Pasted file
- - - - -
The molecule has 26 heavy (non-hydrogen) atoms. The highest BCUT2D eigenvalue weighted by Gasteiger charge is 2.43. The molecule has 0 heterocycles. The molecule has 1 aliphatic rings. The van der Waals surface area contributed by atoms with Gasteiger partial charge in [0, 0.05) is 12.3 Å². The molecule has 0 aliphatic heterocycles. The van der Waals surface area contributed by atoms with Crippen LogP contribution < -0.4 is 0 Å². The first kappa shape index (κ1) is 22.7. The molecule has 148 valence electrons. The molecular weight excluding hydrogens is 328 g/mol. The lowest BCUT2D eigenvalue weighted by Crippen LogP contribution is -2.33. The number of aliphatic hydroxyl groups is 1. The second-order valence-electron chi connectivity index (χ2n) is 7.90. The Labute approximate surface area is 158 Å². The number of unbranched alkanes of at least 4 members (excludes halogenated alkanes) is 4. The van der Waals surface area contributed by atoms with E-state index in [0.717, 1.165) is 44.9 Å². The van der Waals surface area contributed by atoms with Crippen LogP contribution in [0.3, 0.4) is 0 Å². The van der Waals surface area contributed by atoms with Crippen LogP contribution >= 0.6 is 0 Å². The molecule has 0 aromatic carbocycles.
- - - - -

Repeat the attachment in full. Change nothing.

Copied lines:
The molecule has 26 heavy (non-hydrogen) atoms. The highest BCUT2D eigenvalue weighted by Gasteiger charge is 2.43. The molecule has 0 heterocycles. The molecule has 1 aliphatic rings. The van der Waals surface area contributed by atoms with Gasteiger partial charge in [0, 0.05) is 12.3 Å². The molecule has 0 aliphatic heterocycles. The van der Waals surface area contributed by atoms with Crippen LogP contribution < -0.4 is 0 Å². The first kappa shape index (κ1) is 22.7. The molecule has 148 valence electrons. The molecular weight excluding hydrogens is 328 g/mol. The lowest BCUT2D eigenvalue weighted by Crippen LogP contribution is -2.33. The number of aliphatic hydroxyl groups is 1. The second-order valence-electron chi connectivity index (χ2n) is 7.90. The Labute approximate surface area is 158 Å². The number of unbranched alkanes of at least 4 members (excludes halogenated alkanes) is 4. The van der Waals surface area contributed by atoms with E-state index in [0.717, 1.165) is 44.9 Å². The van der Waals surface area contributed by atoms with Crippen LogP contribution in [0.3, 0.4) is 0 Å². The van der Waals surface area contributed by atoms with Crippen LogP contribution >= 0.6 is 0 Å². The molecule has 0 aromatic carbocycles.